Symptoms include: stuffy and runny nose, sneezing, red and watery eyes (conjunctivitis), swollen eyelids, sore throat, dry cough, fatigue and headaches.

Drug allergies affect around 10% of the world’s population and up to 20% of hospitalized patients. Drugs are responsible for up to 20% of fatalities due to anaphylactic shock.
Most common drugs that cause allergies are antibiotics (amoxicillin, penicillin, tetracycline…), NSAIL drugs (ibuprofen), aspirin, chemotherapy drugs, HIV drugs (abacavir, nevirapine) , sulfa drugs, insulin, antiseizure drugs (carbamazepine, lamotrigine, phenytoine), monoclonal antibody therapy (rituximab, cetuximab), and IV muscle relaxers (atracurium).

The symptoms of drug allergies are may include: skin rash, hives, itching, fever, swelling, shortness of breath, wheezing, runny nose and itchy eyes. Drugs can even sometimes cause anaphylaxis. It’s important not to mistake an adverse reaction to a drug with drug allergy.
If you know that you’re allergic to a certain drug, always mention it to your doctor, and for times when you could be unconscious, it’s a good idea to wear a wristband with information about your allergy, as a message to the ER doctors and paramedics.
Some new statistics indicate that 8% of children have a food allergy and around 40% had a history of severe reactions. 30% have multiple food allergies.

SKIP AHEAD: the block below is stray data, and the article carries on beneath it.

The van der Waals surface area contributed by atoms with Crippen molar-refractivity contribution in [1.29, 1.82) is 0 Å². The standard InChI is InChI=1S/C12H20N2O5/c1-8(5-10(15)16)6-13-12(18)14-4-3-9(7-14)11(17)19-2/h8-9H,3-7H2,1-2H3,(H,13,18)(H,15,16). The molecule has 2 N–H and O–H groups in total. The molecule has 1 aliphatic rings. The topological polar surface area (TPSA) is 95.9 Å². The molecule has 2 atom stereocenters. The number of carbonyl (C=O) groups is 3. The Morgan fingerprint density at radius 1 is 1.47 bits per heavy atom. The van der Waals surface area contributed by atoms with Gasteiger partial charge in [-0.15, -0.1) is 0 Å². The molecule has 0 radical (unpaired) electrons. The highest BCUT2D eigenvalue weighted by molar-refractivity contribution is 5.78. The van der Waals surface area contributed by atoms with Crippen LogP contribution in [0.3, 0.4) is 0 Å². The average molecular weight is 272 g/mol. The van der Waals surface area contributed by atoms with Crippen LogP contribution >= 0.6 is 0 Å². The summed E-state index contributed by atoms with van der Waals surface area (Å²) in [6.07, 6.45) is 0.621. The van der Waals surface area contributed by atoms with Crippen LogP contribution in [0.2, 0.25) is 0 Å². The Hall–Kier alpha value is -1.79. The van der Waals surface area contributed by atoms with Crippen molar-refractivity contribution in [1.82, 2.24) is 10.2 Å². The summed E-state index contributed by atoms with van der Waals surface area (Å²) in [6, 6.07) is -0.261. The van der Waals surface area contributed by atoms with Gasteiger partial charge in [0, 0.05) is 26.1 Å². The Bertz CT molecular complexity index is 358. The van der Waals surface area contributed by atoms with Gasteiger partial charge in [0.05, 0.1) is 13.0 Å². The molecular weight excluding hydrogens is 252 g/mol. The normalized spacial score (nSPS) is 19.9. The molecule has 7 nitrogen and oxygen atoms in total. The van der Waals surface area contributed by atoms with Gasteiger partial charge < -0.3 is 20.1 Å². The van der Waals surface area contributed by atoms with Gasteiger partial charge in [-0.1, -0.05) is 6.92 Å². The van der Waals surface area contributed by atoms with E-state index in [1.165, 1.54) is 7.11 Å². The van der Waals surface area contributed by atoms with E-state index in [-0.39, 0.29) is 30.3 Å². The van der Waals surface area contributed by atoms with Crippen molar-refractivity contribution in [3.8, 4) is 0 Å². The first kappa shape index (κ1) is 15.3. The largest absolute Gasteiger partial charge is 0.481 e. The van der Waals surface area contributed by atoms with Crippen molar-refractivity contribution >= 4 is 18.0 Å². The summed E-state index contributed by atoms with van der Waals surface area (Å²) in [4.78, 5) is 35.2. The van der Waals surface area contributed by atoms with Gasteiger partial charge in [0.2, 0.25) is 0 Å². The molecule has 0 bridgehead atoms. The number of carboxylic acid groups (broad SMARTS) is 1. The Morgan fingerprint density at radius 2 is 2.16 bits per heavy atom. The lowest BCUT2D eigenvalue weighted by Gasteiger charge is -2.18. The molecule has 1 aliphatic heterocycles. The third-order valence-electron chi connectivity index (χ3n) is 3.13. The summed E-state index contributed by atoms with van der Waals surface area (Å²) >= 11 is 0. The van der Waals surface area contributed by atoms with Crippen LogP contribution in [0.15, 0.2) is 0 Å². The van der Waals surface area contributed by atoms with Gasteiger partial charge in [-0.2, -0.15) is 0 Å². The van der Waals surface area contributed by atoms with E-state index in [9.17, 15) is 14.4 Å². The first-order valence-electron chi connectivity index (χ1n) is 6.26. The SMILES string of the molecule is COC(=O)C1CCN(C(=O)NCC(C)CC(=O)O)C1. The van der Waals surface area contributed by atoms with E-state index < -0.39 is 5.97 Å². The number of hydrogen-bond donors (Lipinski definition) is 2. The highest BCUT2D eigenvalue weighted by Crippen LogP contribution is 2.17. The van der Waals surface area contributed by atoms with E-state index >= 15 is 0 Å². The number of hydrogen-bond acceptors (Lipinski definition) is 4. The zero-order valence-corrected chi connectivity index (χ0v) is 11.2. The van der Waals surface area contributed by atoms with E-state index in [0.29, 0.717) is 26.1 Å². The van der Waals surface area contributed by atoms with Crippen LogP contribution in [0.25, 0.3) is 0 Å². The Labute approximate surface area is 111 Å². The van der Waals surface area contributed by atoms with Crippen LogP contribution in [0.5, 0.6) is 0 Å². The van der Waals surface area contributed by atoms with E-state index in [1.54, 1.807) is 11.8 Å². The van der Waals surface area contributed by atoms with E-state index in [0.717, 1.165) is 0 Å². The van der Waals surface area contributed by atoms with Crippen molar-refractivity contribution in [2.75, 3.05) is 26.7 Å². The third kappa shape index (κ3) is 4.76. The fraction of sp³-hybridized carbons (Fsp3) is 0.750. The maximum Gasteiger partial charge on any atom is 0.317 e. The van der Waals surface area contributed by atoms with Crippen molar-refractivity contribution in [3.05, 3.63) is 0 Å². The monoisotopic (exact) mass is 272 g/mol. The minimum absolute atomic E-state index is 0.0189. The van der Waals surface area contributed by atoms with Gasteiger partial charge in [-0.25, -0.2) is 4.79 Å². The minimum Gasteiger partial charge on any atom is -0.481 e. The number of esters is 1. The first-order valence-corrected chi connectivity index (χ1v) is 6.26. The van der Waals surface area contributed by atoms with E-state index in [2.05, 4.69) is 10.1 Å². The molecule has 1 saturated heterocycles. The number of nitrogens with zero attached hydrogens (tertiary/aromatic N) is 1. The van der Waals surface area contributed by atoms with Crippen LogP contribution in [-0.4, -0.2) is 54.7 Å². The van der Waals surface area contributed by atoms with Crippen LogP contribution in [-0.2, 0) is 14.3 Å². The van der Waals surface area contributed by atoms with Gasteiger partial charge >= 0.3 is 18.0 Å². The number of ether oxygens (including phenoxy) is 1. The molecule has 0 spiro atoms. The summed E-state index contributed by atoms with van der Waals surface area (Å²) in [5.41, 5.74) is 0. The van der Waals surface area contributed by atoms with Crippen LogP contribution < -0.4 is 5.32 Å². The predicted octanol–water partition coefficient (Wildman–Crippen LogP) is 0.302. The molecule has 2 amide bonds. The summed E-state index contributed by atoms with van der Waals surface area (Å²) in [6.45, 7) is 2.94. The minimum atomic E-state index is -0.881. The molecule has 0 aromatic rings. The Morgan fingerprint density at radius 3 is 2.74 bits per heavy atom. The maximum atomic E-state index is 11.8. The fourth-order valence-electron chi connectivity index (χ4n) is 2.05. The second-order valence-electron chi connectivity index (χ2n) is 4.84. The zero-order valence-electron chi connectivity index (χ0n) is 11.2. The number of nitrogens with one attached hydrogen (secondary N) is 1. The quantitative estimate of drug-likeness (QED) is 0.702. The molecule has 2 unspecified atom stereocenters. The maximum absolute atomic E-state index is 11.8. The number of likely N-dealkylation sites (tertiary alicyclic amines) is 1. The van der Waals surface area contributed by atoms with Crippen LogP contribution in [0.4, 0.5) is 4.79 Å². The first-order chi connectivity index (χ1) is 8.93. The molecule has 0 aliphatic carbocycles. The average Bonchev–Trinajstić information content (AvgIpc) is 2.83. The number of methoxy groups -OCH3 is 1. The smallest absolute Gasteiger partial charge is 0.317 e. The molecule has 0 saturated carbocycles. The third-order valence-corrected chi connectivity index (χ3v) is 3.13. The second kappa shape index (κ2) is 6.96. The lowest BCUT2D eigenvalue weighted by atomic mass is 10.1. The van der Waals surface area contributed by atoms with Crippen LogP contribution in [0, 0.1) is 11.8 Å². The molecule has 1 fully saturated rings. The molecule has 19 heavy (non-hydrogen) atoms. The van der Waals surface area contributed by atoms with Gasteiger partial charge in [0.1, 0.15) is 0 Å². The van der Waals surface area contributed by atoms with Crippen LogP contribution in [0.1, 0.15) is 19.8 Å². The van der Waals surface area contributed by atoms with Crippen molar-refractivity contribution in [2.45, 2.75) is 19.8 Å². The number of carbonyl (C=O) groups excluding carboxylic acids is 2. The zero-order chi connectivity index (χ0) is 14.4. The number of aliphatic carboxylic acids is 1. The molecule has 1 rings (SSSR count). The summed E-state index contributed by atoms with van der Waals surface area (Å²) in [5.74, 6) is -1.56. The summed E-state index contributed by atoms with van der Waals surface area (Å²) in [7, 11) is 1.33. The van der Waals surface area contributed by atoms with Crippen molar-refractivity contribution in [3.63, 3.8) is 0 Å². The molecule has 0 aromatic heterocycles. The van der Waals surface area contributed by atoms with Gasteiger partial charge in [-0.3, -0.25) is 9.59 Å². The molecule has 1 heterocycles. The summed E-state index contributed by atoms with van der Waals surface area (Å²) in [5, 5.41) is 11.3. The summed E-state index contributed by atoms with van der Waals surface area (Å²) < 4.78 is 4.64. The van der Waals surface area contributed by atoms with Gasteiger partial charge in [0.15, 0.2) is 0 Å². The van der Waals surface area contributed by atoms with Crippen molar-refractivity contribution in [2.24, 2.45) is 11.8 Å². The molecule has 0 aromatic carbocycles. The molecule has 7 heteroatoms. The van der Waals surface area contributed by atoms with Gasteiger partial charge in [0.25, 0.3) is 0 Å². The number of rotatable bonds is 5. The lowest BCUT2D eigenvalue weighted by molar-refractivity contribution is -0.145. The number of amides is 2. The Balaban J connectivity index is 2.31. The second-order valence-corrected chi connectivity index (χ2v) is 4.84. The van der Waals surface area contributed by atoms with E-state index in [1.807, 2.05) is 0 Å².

Most common foods that cause allergies are: peanuts, milk, shellfish, eggs, tree nuts, soy, wheat and fish. Every food packaging must contain a warning if it contains any of the mentioned allergens, even traces.
Allergic reaction can happen within minutes, or it may happen hours later. Some symptoms can be mild like: hives or eczema, runny nose and sneezing, itchy mouth, weird taste in the mouth and upset stomach, but food like peanuts, shellfish and nuts can cause severe reactions: trouble breathing and swallowing, swollen lips, tongue and throat, dizziness, uneven heartbeat. Those food are the most prevalent allergens causing anaphylaxis.
It’s a good idea for children to wear wristband with the name of the food they’re allergic to, as a remainder what not to eat.  
Stings from insects like honeybees, hornets, wasps, yellow jackets and fire ants are known to cause allergic reactions to the venom that is injected into the skin.

It’s important to recognize difference between normal reaction and allergic reaction to the bite. The reaction is usually seen only in the area of the bite as pain, redness, swelling and itching. Anaphylaxis rarely occurs, but up to 50% of people who experienced fatal reaction, there were no previous documented history of previous systemic reactions.
20% of population had some type of skin reaction, like urticaria (hives). Rashes can be caused by many things: plants (poison ivy), drugs, food, bites.
Eczema (atopic dermatitis) is a condition characterized by severe itching and redness of the skin. It’s usually seen in atopic people (having sensitive skin), and is triggered by many things: dust mites, pet dander, soaps, detergents, lotions and creams.